Thursday, August 25, 2011

Letting Dana Marton do the Talking

From Traditional Publishing to ePub. (a.k.a. The Road the Rivendell and Back)

I think one of the misconceptions of digital self-publishing is that it’s something first time authors do who can’t get published with the major traditional publishing houses. But what I see more and more is that first time authors often completely forgo submissions and pick digital self-publishing as their first choice. There are many advantages, as well as disadvantages to this choice, which I won’t detail since there are literally hundreds of discussions going on online about this topic. There is a whole other segment of digital self-publishing adventurers, as well: multi-published authors who have achieved a degree of success with a major publisher. They are tempted to digital self-publishing by all the freedom it offers. I’m one of them.

I’m a fairly prolific author. In the average year, I publish 4 romantic suspense novels with Harlequin Intrigue. I’ve published over two dozen books with them now, and those books are sold in over a dozen languages all over the world. One of those books earned me a RITA Award nomination. Another won me the Daphne du Maurier Award of Excellence. I love my publisher, love the support and marketing they provide, love the editorial input. But as a creative person, I have all sorts of book ideas flying around in my head all the time. They don’t all fit my publisher’s requirements.

Writers know this: the stories we don’t write don’t simply go away. The characters and scenes circle around in our heads, bugging us, wanting to be born. However, once you’ve become successful writing certain types of books, everybody expects more of the same from you.

There are many gatekeepers between your story and the reader: the agent, the editor, the senior editor, the marketing department at the publisher, the booksellers, etc. You come up with a perfectly good story, and any one of those people can decide that it’s not marketable, or timely, or trendy enough, doesn’t have enough hooks, or is too different from what your readers expect from you. And there your book stops, without ever reaching the reader.

One of the beauties of self-publishing is the direct line of communication between author and reader. The current economy does not make publishers want to experiment, throw money at books that might or might not sell. Publishers like to go for the sure bet. But as authors, we want to push the limits, want to try new things. Self-publishing makes that possible. I can write something and within a month see whether there’s a market for a story like that, whether readers will accept a story like that from me.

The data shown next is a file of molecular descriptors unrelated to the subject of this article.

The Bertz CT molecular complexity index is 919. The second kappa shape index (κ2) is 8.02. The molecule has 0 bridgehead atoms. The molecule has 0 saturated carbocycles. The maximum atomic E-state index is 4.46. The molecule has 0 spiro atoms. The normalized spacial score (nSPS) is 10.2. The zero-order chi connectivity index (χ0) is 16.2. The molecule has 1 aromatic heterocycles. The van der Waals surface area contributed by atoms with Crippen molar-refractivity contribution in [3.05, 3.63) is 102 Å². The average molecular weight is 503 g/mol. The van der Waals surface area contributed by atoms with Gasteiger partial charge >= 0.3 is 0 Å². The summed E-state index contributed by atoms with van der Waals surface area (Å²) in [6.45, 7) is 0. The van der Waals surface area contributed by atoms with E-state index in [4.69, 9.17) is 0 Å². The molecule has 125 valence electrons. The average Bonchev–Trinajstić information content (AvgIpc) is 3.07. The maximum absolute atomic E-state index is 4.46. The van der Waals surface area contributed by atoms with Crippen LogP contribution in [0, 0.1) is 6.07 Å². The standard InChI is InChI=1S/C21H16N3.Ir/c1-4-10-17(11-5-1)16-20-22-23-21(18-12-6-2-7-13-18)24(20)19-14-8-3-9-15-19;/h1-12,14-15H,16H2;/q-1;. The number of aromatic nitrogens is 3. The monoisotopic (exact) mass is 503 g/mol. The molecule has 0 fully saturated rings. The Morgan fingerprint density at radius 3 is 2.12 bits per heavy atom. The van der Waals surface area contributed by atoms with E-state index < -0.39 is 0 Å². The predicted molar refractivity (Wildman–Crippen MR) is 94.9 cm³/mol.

So I recently dipped a very eager and hopeful toe in. I’m writing a romantic suspense novella trilogy (GUARDIAN AGENT, AVENGING AGENT, WARRIOR AGENT) that’s a little darker and edgier than my usual books. So far, the response has been tremendous. The first two novellas that are out so far are climbing the Kindle charts and are #20 and #27 on the Kindle bestselling Romantic Suspense list.

Once I have all three up, I might ask my agent to shop around the print rights. So here we are, having come full circle. I’m also thinking about bringing out my little darlings: an epic fantasy, a dark historical fantasy, and other stories that are different than traditional publishing expects from me. I might just give readers a chance to decide for themselves.

There are many uncertainties in the marketplace right now, but I still think that this is possibly the best time to be a writer. New doors are opening. Ebook sales are growing each month. Readers are open to new things. I think if we write with them in mind, we’ll be okay.

The truth is that my path to publication was nothing but unglamorous. I wrote for 13 years and completed 4 books (as well as having others in various stages of completion) before I finally received a call from a Harlequin editor. I was beginning to wonder if I was being tenacious or just too dense to know when to quit. But it all worked out at the end! I love, love, love writing and would spend all day in front of the computer if I could just break my family of the habit of wanting to eat and wear clean clothes. What’s up with that? But I must get up from the desk now and then, if only because my Internet connection goes down or my ancient PC overheats. Then I do enjoy cooking, knitting, hunting for treasures at the flea market, our Beagle--Peanut the Destroyer--and gardening.

I’d love it if you picked up one of my books and emailed me to tell me what you thought of it. I’ve been known to name characters after readers.